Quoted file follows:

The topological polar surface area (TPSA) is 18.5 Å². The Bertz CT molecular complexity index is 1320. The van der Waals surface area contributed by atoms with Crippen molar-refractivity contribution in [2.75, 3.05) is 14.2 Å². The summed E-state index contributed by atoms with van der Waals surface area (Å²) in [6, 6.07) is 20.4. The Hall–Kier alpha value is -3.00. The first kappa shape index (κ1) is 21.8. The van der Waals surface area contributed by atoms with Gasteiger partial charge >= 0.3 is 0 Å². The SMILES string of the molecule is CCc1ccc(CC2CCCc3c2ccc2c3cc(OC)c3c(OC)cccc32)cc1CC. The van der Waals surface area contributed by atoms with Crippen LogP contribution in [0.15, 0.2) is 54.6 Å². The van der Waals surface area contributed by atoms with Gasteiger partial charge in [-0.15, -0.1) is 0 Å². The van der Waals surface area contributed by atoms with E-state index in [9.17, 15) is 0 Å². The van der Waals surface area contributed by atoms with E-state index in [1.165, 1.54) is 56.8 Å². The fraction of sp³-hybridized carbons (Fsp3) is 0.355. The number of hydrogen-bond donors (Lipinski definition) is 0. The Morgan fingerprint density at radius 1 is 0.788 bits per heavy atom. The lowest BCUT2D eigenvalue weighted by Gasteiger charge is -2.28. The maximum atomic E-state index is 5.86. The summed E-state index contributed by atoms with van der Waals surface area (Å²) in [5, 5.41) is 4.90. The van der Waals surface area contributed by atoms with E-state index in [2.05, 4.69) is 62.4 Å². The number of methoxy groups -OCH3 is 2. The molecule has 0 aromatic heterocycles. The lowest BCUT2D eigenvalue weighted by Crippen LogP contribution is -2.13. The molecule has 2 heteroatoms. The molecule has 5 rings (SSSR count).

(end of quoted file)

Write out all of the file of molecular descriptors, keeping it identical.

The topological polar surface area (TPSA) is 18.5 Å². The Bertz CT molecular complexity index is 1320. The van der Waals surface area contributed by atoms with Crippen molar-refractivity contribution in [2.75, 3.05) is 14.2 Å². The summed E-state index contributed by atoms with van der Waals surface area (Å²) in [6, 6.07) is 20.4. The Hall–Kier alpha value is -3.00. The first kappa shape index (κ1) is 21.8. The van der Waals surface area contributed by atoms with Gasteiger partial charge >= 0.3 is 0 Å². The SMILES string of the molecule is CCc1ccc(CC2CCCc3c2ccc2c3cc(OC)c3c(OC)cccc32)cc1CC. The van der Waals surface area contributed by atoms with Crippen LogP contribution in [0.15, 0.2) is 54.6 Å². The van der Waals surface area contributed by atoms with Gasteiger partial charge in [-0.15, -0.1) is 0 Å². The van der Waals surface area contributed by atoms with E-state index in [9.17, 15) is 0 Å². The van der Waals surface area contributed by atoms with E-state index in [1.165, 1.54) is 56.8 Å². The fraction of sp³-hybridized carbons (Fsp3) is 0.355. The number of hydrogen-bond donors (Lipinski definition) is 0. The Morgan fingerprint density at radius 1 is 0.788 bits per heavy atom. The lowest BCUT2D eigenvalue weighted by Gasteiger charge is -2.28. The maximum atomic E-state index is 5.86. The summed E-state index contributed by atoms with van der Waals surface area (Å²) in [5, 5.41) is 4.90. The van der Waals surface area contributed by atoms with E-state index in [2.05, 4.69) is 62.4 Å². The number of methoxy groups -OCH3 is 2. The molecule has 0 aromatic heterocycles. The lowest BCUT2D eigenvalue weighted by Crippen LogP contribution is -2.13. The molecule has 2 heteroatoms. The molecule has 5 rings (SSSR count).